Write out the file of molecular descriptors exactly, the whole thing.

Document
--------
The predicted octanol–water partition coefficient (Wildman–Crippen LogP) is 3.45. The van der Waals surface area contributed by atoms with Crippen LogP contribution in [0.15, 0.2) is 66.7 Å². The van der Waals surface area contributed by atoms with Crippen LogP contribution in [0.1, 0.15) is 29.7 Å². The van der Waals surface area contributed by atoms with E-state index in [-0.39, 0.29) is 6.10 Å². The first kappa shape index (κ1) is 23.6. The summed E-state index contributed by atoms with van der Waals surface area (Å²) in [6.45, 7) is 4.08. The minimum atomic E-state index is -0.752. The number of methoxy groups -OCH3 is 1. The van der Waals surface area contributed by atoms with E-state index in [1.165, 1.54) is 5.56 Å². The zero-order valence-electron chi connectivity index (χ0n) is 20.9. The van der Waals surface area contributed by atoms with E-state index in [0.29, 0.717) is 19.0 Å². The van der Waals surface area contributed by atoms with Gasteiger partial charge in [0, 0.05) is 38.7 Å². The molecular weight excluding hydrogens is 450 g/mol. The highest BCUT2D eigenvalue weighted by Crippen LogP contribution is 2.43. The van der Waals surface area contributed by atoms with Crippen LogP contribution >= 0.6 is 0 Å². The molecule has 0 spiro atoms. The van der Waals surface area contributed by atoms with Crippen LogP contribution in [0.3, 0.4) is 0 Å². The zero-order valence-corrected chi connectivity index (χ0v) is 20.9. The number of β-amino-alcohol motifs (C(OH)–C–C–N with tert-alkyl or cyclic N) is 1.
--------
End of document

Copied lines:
The predicted octanol–water partition coefficient (Wildman–Crippen LogP) is 3.45. The van der Waals surface area contributed by atoms with Crippen LogP contribution in [0.15, 0.2) is 66.7 Å². The van der Waals surface area contributed by atoms with Crippen LogP contribution in [0.1, 0.15) is 29.7 Å². The van der Waals surface area contributed by atoms with E-state index in [-0.39, 0.29) is 6.10 Å². The first kappa shape index (κ1) is 23.6. The summed E-state index contributed by atoms with van der Waals surface area (Å²) in [6.45, 7) is 4.08. The minimum atomic E-state index is -0.752. The number of methoxy groups -OCH3 is 1. The van der Waals surface area contributed by atoms with E-state index in [1.165, 1.54) is 5.56 Å². The zero-order valence-electron chi connectivity index (χ0n) is 20.9. The van der Waals surface area contributed by atoms with E-state index in [0.29, 0.717) is 19.0 Å². The van der Waals surface area contributed by atoms with Gasteiger partial charge in [0, 0.05) is 38.7 Å². The molecular weight excluding hydrogens is 450 g/mol. The highest BCUT2D eigenvalue weighted by Crippen LogP contribution is 2.43. The van der Waals surface area contributed by atoms with Crippen LogP contribution >= 0.6 is 0 Å². The molecule has 0 spiro atoms. The van der Waals surface area contributed by atoms with Crippen LogP contribution in [0.3, 0.4) is 0 Å². The zero-order valence-corrected chi connectivity index (χ0v) is 20.9. The number of β-amino-alcohol motifs (C(OH)–C–C–N with tert-alkyl or cyclic N) is 1.